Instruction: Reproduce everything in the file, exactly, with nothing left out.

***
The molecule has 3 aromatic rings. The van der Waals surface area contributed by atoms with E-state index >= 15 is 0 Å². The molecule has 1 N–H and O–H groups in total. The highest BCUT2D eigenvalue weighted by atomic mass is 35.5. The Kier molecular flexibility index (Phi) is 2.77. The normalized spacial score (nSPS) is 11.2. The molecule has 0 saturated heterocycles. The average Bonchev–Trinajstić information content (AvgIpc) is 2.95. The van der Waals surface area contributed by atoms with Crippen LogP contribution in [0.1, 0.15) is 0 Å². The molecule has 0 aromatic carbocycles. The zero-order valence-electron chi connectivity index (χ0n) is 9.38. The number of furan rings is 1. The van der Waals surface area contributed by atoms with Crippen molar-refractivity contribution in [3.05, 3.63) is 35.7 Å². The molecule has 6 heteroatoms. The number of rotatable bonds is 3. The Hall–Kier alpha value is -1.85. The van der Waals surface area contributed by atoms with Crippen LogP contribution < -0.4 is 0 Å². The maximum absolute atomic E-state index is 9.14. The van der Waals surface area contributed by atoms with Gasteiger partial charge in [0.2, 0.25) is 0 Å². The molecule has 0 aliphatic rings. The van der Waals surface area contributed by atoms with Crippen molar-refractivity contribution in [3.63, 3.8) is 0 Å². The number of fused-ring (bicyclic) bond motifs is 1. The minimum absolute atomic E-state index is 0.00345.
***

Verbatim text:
The molecule has 3 aromatic rings. The van der Waals surface area contributed by atoms with E-state index >= 15 is 0 Å². The molecule has 1 N–H and O–H groups in total. The highest BCUT2D eigenvalue weighted by atomic mass is 35.5. The Kier molecular flexibility index (Phi) is 2.77. The normalized spacial score (nSPS) is 11.2. The molecule has 0 saturated heterocycles. The average Bonchev–Trinajstić information content (AvgIpc) is 2.95. The van der Waals surface area contributed by atoms with Crippen LogP contribution in [0.1, 0.15) is 0 Å². The molecule has 0 aromatic carbocycles. The zero-order valence-electron chi connectivity index (χ0n) is 9.38. The number of furan rings is 1. The van der Waals surface area contributed by atoms with Crippen molar-refractivity contribution in [3.05, 3.63) is 35.7 Å². The molecule has 6 heteroatoms. The number of rotatable bonds is 3. The Hall–Kier alpha value is -1.85. The van der Waals surface area contributed by atoms with Crippen LogP contribution < -0.4 is 0 Å². The maximum absolute atomic E-state index is 9.14. The van der Waals surface area contributed by atoms with Gasteiger partial charge in [0.2, 0.25) is 0 Å². The molecule has 0 aliphatic rings. The van der Waals surface area contributed by atoms with Crippen molar-refractivity contribution in [3.63, 3.8) is 0 Å². The number of fused-ring (bicyclic) bond motifs is 1. The minimum absolute atomic E-state index is 0.00345.